Sorry for the lack of posting over the last few weeks. My 96-year-old grandmother was sick and I spent a fair amount of time visiting with her at the hospital. She passed away last Monday, so last week was busy with the funeral and other events. Things are just starting to get back to normal now and I hope to be back to regular blogging in another week or so.
From Niagara This Week:
A public meeting concerning the establishment of a zip line attraction by the Niagara Parks Commission never got off the ground Thursday.
The session, scheduled for 1 p.m. at the Legends on the Niagara Golf Course, was cancelled abruptly after NPC staff had recommended taking more time to determine whether to even go ahead with the venture.
The commission first met behind closed doors to discuss the proposal, but when it came time for the public portion of the meeting, people who had shown up, including the media, were told the public meeting had been cancelled.
“We had a recommendation from staff that we postpone (the meeting) to a future date,” chair Janice Thomson said. She said couldn’t say anything more because the commission was engaged in a procurement process.
From the Niagara Gazette:
Another new hotel project is in the works in the city of Niagara Falls.
The board of directors for the Niagara County Industrial Development Agency is expected to consider an application for assistance today from Plati Niagara Inc., LLC, a firm owned by the Strangio family, operators of the Quality Inn Hotel franchise and Antonio’s Banquet and Conference Center on Niagara Falls Boulevard.
A released issued by the NCIDA on Tuesday said Plati Niagara plans to construct an “upscale hotel under a national franchise” on a parcel of land located at 333 Rainbow Blvd. in Niagara Falls.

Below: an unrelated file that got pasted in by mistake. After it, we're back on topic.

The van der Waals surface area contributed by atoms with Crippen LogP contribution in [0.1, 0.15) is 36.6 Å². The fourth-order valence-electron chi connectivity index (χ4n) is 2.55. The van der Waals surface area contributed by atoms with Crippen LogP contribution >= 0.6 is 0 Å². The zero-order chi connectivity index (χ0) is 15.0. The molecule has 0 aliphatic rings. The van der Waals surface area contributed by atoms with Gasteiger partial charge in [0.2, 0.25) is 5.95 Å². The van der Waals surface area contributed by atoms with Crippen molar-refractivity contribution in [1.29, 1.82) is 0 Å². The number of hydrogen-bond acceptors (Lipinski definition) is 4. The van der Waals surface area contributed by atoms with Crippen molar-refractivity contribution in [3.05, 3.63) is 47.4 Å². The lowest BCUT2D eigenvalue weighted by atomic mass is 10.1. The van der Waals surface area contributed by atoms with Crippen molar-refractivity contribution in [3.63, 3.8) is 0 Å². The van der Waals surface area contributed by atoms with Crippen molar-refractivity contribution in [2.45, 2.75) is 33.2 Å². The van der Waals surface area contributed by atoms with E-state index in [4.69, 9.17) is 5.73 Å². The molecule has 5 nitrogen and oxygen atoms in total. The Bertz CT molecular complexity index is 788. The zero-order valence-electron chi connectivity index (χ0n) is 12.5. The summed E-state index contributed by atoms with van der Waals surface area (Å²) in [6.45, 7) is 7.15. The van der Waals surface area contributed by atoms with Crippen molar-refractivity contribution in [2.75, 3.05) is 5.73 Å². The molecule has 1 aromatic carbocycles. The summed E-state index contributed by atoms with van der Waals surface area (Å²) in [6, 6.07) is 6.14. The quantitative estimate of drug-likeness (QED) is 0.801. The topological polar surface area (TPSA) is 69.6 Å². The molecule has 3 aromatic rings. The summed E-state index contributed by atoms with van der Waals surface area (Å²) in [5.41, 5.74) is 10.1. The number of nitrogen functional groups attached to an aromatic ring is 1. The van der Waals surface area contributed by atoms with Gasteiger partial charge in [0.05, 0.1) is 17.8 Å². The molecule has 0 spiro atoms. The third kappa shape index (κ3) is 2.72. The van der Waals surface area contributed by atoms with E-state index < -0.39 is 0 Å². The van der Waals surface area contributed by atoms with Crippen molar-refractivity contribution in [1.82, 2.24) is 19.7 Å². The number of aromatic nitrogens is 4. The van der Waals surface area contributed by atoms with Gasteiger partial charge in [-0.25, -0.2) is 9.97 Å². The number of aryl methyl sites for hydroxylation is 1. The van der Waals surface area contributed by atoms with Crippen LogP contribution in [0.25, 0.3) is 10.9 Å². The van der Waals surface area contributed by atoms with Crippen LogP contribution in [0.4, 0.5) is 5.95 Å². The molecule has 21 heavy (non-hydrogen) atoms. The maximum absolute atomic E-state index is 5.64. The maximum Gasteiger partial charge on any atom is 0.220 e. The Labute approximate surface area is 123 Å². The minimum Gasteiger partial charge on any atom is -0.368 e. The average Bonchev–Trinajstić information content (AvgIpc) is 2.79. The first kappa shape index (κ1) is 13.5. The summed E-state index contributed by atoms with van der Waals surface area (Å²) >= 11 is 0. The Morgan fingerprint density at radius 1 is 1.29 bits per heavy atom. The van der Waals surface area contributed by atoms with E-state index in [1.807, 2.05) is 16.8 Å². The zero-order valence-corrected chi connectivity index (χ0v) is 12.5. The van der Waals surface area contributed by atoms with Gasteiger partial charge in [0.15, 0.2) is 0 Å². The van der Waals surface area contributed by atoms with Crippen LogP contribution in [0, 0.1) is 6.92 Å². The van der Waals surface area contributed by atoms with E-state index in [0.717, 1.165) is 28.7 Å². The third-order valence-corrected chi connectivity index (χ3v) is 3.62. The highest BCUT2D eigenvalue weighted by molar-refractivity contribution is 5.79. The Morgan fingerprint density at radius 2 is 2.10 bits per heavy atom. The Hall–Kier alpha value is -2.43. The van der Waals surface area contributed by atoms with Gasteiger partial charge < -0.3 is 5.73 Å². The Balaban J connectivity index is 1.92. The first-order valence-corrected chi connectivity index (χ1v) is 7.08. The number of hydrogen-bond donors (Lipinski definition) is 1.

This isn’t directly Niagara Falls related, but in the tourism industry we definitely know what the article is talking about. We just don’t get the US visitors we used to.
From the Toronto Star:
Ottawa no longer wants to waste time and money trying to lure American tourists to the land of moose, mountains and Mounties.
According to a new report, the U.S. has become one of Canada’s poorest performing tourism markets, and this country isn’t getting full value from expensive marketing campaigns aimed south of the border.
U.S. visitors spent, on average, only $518 per trip to Canada last year, the lowest amount spent by an international visitor group. It was the third straight year of declines. By contrast, tourists from Brazil spent an average of $1,874 per trip.
The Canadian Tourism Commission, in its 2012 annual report, released last week, describes its strategic plan to stop promoting Canada in poorly performing markets such as the U.S.
Tags: american tourist, american tourists, annual report, canada, canadian tourism commission, marketing campaigns, niagara falls, ottawa, strategic plan, toronto star, tourism industry, tourism markets
From a CNW Group press release seen on Yahoo! Canada Finance:
Marineland of Canada Inc. announces that Stantec, the independent water quality experts have today released their report of their investigation of Marineland’s water quality systems.
The report dated April 13, 2013 states:
The water management system at Marineland has been developed over many years. The water management system has been upgraded over time to provide comprehensive treatment to meet modern standards and performance requirements associated with best practices, and ongoing research and development in the industry. Overall, the investment in the water management system has been significant from a capital cost perspective.
From the Buffalo News:
Ten years ago, when my job included reporting developments – or lack thereof – in downtown Niagara Falls, I was often asked where to find the best meal within a walk of the famed cataracts. My answers made hungry people sad.
Three weeks ago, I found myself eating at a fine dining, white-tablecloth place two blocks from the park. A restaurant with a chef’s table and a tasting menu and a polite young sommelier with a French accent.
This is Niagara Falls, N.Y., now.
I’d read the stories about the Niagara Falls Culinary Institute opening in the former Rainbow Mall, home to state-of-the-art classrooms for the culinary students of Niagara County Community College plus restaurants, a pastry shop and a wine boutique. (See accompanying Cheap Eats review on Page 17.) But it didn’t really hit me until we sat down at Savor.